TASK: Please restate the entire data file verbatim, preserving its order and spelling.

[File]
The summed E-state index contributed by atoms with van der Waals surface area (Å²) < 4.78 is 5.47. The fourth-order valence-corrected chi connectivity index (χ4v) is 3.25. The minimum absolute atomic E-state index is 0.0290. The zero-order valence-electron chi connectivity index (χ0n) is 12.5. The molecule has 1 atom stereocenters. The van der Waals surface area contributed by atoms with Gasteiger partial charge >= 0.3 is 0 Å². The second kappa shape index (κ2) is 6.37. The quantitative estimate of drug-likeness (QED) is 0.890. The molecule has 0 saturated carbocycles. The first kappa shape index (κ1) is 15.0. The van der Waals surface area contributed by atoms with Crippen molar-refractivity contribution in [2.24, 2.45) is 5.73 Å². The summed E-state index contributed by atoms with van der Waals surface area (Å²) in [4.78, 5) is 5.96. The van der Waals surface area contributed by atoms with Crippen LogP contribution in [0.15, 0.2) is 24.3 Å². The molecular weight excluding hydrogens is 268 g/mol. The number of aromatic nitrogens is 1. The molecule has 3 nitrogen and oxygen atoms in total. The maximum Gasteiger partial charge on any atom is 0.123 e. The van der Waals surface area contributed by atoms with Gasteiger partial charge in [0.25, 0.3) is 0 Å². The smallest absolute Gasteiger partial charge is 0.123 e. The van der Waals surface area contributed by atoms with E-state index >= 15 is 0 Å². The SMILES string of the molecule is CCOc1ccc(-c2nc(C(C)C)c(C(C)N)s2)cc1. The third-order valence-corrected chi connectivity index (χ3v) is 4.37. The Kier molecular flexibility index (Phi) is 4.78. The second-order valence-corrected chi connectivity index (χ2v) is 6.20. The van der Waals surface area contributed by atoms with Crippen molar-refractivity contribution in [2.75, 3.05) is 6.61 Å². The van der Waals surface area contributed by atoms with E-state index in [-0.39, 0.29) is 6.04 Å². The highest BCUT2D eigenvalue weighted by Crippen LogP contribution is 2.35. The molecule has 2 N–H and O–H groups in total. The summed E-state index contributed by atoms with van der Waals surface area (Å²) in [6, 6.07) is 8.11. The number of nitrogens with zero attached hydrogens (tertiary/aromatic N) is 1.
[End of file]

The summed E-state index contributed by atoms with van der Waals surface area (Å²) < 4.78 is 5.47. The fourth-order valence-corrected chi connectivity index (χ4v) is 3.25. The minimum absolute atomic E-state index is 0.0290. The zero-order valence-electron chi connectivity index (χ0n) is 12.5. The molecule has 1 atom stereocenters. The van der Waals surface area contributed by atoms with Gasteiger partial charge >= 0.3 is 0 Å². The second kappa shape index (κ2) is 6.37. The quantitative estimate of drug-likeness (QED) is 0.890. The molecule has 0 saturated carbocycles. The first kappa shape index (κ1) is 15.0. The van der Waals surface area contributed by atoms with Crippen molar-refractivity contribution in [2.24, 2.45) is 5.73 Å². The summed E-state index contributed by atoms with van der Waals surface area (Å²) in [4.78, 5) is 5.96. The van der Waals surface area contributed by atoms with Crippen LogP contribution in [0.15, 0.2) is 24.3 Å². The molecular weight excluding hydrogens is 268 g/mol. The number of aromatic nitrogens is 1. The molecule has 3 nitrogen and oxygen atoms in total. The maximum Gasteiger partial charge on any atom is 0.123 e. The van der Waals surface area contributed by atoms with Gasteiger partial charge in [0.25, 0.3) is 0 Å². The smallest absolute Gasteiger partial charge is 0.123 e. The van der Waals surface area contributed by atoms with E-state index >= 15 is 0 Å². The SMILES string of the molecule is CCOc1ccc(-c2nc(C(C)C)c(C(C)N)s2)cc1. The third-order valence-corrected chi connectivity index (χ3v) is 4.37. The Kier molecular flexibility index (Phi) is 4.78. The second-order valence-corrected chi connectivity index (χ2v) is 6.20. The van der Waals surface area contributed by atoms with Crippen molar-refractivity contribution in [2.75, 3.05) is 6.61 Å². The van der Waals surface area contributed by atoms with E-state index in [-0.39, 0.29) is 6.04 Å². The highest BCUT2D eigenvalue weighted by Crippen LogP contribution is 2.35. The molecule has 2 N–H and O–H groups in total. The summed E-state index contributed by atoms with van der Waals surface area (Å²) in [6, 6.07) is 8.11. The number of nitrogens with zero attached hydrogens (tertiary/aromatic N) is 1.